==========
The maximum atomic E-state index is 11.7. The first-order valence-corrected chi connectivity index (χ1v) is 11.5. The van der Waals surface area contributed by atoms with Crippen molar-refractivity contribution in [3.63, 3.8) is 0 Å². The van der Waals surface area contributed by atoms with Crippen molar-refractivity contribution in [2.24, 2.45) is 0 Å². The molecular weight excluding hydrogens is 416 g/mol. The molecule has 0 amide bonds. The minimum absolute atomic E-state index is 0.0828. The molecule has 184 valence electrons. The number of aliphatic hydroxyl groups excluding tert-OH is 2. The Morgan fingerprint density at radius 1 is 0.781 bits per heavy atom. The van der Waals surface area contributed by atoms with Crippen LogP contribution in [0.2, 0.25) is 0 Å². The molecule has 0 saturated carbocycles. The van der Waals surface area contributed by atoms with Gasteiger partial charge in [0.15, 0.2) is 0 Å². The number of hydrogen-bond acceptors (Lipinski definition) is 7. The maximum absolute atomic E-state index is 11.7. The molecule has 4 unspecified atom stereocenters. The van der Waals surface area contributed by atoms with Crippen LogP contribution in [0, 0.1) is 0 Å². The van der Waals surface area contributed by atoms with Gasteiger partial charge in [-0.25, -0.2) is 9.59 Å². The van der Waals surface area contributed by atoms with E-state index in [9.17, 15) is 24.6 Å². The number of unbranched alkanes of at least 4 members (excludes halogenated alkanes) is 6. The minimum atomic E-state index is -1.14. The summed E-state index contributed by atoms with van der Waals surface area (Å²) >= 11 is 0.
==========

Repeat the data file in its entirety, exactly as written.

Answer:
The maximum atomic E-state index is 11.7. The first-order valence-corrected chi connectivity index (χ1v) is 11.5. The van der Waals surface area contributed by atoms with Crippen molar-refractivity contribution in [3.63, 3.8) is 0 Å². The van der Waals surface area contributed by atoms with Crippen molar-refractivity contribution in [2.24, 2.45) is 0 Å². The molecular weight excluding hydrogens is 416 g/mol. The molecule has 0 amide bonds. The minimum absolute atomic E-state index is 0.0828. The molecule has 184 valence electrons. The number of aliphatic hydroxyl groups excluding tert-OH is 2. The Morgan fingerprint density at radius 1 is 0.781 bits per heavy atom. The van der Waals surface area contributed by atoms with Crippen LogP contribution in [0.2, 0.25) is 0 Å². The molecule has 0 saturated carbocycles. The van der Waals surface area contributed by atoms with Gasteiger partial charge in [0.15, 0.2) is 0 Å². The number of hydrogen-bond acceptors (Lipinski definition) is 7. The maximum absolute atomic E-state index is 11.7. The molecule has 4 unspecified atom stereocenters. The van der Waals surface area contributed by atoms with Crippen LogP contribution in [0, 0.1) is 0 Å². The van der Waals surface area contributed by atoms with Gasteiger partial charge in [-0.25, -0.2) is 9.59 Å². The van der Waals surface area contributed by atoms with E-state index in [9.17, 15) is 24.6 Å². The number of unbranched alkanes of at least 4 members (excludes halogenated alkanes) is 6. The minimum atomic E-state index is -1.14. The summed E-state index contributed by atoms with van der Waals surface area (Å²) >= 11 is 0.